In 2014, Attorney General Harris sponsored legislation to help schools, parents and government leaders effectively intervene when children are chronically absent, and improve local school districts’ and counties’ ability to track attendance patterns. The bills included efforts to assist school districts and county offices of education working with parents to address high truancy rates by giving them the tools to comply with attendance tracking requirements in the Local Control Funding Formula (LCFF), and a proposal to modernize the way California collects and monitors student attendance data. Two of the bills, AB 2141 (Hall, Bonta) and AB 1643 (Buchanan), were signed by the Governor. AB 1866 (Bocanegra), which would have required the data collection announced today, was vetoed.

Attorney General Kamala D. Harris, Assemblymember Rob Bonta, Children Now Announce Legislation to Provide Trauma-Informed Mental Health Services for Children

January 12, 2016
Contact: (916) 210-6000,

SACRAMENTO - Today, Attorney General Kamala D. Harris, Assemblymember Rob Bonta (D-Oakland), and Children Now announced legislation aimed at improving the mental health of children who have experienced childhood trauma, including abuse, neglect, and community violence.  The bill would establish a four-year pilot program to assist elementary schools in providing mental health services to students, prioritizing schools in communities with high levels of childhood trauma and adversity.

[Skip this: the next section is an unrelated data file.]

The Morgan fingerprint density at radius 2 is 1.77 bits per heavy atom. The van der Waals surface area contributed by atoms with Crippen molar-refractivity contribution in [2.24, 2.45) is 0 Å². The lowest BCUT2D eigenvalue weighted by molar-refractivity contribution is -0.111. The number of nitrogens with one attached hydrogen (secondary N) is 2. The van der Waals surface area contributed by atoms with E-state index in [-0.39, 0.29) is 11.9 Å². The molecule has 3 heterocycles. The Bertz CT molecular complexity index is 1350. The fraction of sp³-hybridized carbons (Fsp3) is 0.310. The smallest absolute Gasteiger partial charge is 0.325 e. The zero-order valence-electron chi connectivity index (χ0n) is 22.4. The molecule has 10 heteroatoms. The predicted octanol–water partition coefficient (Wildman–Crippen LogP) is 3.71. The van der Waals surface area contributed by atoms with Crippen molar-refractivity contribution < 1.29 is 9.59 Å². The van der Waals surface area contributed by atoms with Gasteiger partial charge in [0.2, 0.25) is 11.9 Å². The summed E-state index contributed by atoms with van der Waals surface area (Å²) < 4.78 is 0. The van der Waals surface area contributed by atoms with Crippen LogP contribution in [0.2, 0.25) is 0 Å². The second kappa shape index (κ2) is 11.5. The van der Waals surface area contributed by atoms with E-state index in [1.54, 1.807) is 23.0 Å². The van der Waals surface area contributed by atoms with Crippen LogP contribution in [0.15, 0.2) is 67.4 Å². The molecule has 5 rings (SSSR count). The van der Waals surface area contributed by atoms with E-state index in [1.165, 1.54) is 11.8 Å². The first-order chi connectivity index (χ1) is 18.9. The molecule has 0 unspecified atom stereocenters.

"Childhood trauma can have a devastating and lasting impact not only on our children but also on our families and our communities.   The evidence is clear that when we don't intervene, many children are more likely to be either victims or perpetrators of crime,” said Attorney General Harris. “This legislation will connect our most vulnerable children with the support they need and is a smart investment in the health and safety of our state.”

Assembly Bill 1644 will help schools and communities address the extensive impacts of childhood trauma, which can result in negative educational, health, social, and economic outcomes for children across the state.  Left unaddressed, exposure to childhood trauma can have devastating effects on children’s developing brains and leave children less ready to learn and more likely to exhibit anxiety, withdrawal, and aggressive behavior in school.  Providing trauma-informed interventions, including mental health supports, are critical to promoting healthy childhood development and addressing the root causes of crime.